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As your lawn wakes up from its winter slumber, there are things you can start doing almost immediately to clean it up and get a proactive start on maintenance.
A Note on Timing
While it may seem beneficial to get out as soon as the weather begins to warm up, a little patience can go a long way to maximize the results of your work. Wait until your lawn has mostly greened up to begin mowing, aeration or other maintenance. Too much traffic on the lawn before it’s green and actively growing increases the chances of killing off new shoots before they mature, or compacting the soil.
Turf Type Matters
Understanding whether you’ve got cool-season grasses (such as bluegrass, fescue, and rye) or warm-season grasses (such as Bermuda, St. Augustine and zoysia) is important to knowing which maintenance tasks you’ll need to perform, and when it’s best to perform them.
Cool-season grasses have two primary growth periods: one in the spring and another in the fall. They can struggle and go dormant in the heat of the summer, so spring maintenance should focus on strengthening the lawn to better deal with the summer heat.
Warm-season turfgrasses begin growing shortly after the final spring frost and hit their full growth stride as the midsummer heat cranks up.
Here are some maintenance items you can perform to help your lawn be more beautiful and weed-free this season, with notes on timing for warm- and cool-season grasses:
Yard Raking and Cleanup
Most lawns require some debris cleanup first thing in the spring. Raking up leaves and other organic material helps ensure your lawn is getting the sunlight it needs to green up quickly. As you rake, make sure you are being gentle as not to damage the turf, and use a leaf rake and not a hard garden rake. Make note of any areas of the lawn that may be compacted (and need to be aerated) or have excessive thatch (and need to be dethatched).
You won’t necessarily need to fertilize your lawn in the spring, particularly if you applied fertilizer last fall. But depending on what type of fertilizer program you’re on, spring can be a good time to have your soil tested to check available nutrient levels. Cool-season grasses can benefit from a light fertilizer application in spring, once the grass is actively growing. Note that some pre-emergent weed control also includes a fertilizer, so you do not want to over fertilize. For warm-season grasses, it’s best to fertilize in late spring as soon as the lawn greens up and is actively growing.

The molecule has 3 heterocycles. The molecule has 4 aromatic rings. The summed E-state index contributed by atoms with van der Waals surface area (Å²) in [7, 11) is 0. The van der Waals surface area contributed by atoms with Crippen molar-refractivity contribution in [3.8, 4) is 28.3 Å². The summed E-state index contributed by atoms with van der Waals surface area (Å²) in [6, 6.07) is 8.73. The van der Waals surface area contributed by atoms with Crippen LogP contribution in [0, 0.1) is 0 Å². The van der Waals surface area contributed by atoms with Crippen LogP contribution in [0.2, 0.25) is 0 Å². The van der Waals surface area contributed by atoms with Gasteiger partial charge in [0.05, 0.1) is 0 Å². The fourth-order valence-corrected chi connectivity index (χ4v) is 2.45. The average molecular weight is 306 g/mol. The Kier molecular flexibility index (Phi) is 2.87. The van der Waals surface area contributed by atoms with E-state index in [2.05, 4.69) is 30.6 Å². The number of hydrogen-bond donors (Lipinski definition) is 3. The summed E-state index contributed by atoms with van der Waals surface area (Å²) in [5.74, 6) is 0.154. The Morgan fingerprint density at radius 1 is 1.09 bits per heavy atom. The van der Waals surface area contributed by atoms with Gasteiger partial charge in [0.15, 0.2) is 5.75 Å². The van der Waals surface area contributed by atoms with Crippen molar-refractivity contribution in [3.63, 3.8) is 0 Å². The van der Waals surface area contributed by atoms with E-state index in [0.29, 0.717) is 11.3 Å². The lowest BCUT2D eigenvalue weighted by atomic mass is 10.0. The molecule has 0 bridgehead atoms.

Regardless of whether you have warm- or cool-season grasses, a spring application of pre-emergent herbicide can be very beneficial for your lawn. For control of annual weeds, such as crabgrass and foxtail, you want to apply the weed control as soon as the soil temperature consistently reaches 55 degrees. Often, your local extension office can help you understand the soil temperatures for your area. If you plan to perform any seeding to your lawn, you will want to choose your herbicide carefully, as most will prevent the germination of grass seed. According to the University of Nebraska Extension in Lancaster County, the only pre-emergent herbicide that can be used with new seeding is siduron, which is commonly sold as Tupersan.
Cool-season grasses can be planted anytime the ground is not frozen and the soil is not too wet. Then, as the ground temperature rises above 50 degrees, the seed will begin to germinate. The goal is to plant as soon as conditions allow to give the grass as much time to establish before the stress of summer heat bears down on it. Fall is a better time to plant cool-season grasses, so your focus for spring planting should ideally be on filling in bare spots. Warm-season grasses should be planted when soil temperatures are consistently in the 60s and all threat of frost has passed.
You may find that if your lawn went into the winter in a well-maintained condition, it may not need all of these steps to be ready for spring. Lawn maintenance you performed in the fall, such as aeration or dethatching, may or may not need an additional spring application. It all depends on the condition of your lawn coming out of winter. And if you maintain your mower in the fall, you won’t need to do another comprehensive service in the spring.
Spring Maintenance Techniques for a Healthy Lawn— University of Nebraska Extension in Lancaster County
Spring Lawn Care Tips— Lawncare.org
5 Spring Lawn Care Tips— HowStuffWorks.com
Spring Lawn Care Guide— TodaysHomeowner.com
Spring Lawn Care Tips – The Red Light-Green Light Version— Michigan State University Extension